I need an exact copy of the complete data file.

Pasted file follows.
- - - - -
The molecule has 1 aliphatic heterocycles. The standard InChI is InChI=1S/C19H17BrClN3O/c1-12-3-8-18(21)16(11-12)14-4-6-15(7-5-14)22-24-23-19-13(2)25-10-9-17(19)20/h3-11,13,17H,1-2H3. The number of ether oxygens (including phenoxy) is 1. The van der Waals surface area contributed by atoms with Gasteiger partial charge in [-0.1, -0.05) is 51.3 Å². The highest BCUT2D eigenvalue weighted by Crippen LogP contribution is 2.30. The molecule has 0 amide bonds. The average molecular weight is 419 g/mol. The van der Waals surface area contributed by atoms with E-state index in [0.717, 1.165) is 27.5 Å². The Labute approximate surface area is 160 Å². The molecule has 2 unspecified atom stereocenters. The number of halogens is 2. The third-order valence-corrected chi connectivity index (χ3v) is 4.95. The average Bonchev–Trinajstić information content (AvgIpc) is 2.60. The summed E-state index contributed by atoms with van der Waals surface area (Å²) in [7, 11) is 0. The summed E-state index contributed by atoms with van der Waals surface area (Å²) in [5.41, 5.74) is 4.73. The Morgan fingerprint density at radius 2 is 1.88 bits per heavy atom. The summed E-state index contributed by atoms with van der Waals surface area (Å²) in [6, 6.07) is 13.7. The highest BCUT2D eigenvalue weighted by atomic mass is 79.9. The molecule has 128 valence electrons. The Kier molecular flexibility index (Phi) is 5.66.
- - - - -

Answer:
The molecule has 1 aliphatic heterocycles. The standard InChI is InChI=1S/C19H17BrClN3O/c1-12-3-8-18(21)16(11-12)14-4-6-15(7-5-14)22-24-23-19-13(2)25-10-9-17(19)20/h3-11,13,17H,1-2H3. The number of ether oxygens (including phenoxy) is 1. The van der Waals surface area contributed by atoms with Gasteiger partial charge in [-0.1, -0.05) is 51.3 Å². The highest BCUT2D eigenvalue weighted by Crippen LogP contribution is 2.30. The molecule has 0 amide bonds. The average molecular weight is 419 g/mol. The van der Waals surface area contributed by atoms with E-state index in [0.717, 1.165) is 27.5 Å². The Labute approximate surface area is 160 Å². The molecule has 2 unspecified atom stereocenters. The number of halogens is 2. The third-order valence-corrected chi connectivity index (χ3v) is 4.95. The average Bonchev–Trinajstić information content (AvgIpc) is 2.60. The summed E-state index contributed by atoms with van der Waals surface area (Å²) in [7, 11) is 0. The summed E-state index contributed by atoms with van der Waals surface area (Å²) in [5.41, 5.74) is 4.73. The Morgan fingerprint density at radius 2 is 1.88 bits per heavy atom. The summed E-state index contributed by atoms with van der Waals surface area (Å²) in [6, 6.07) is 13.7. The highest BCUT2D eigenvalue weighted by atomic mass is 79.9. The molecule has 128 valence electrons. The Kier molecular flexibility index (Phi) is 5.66.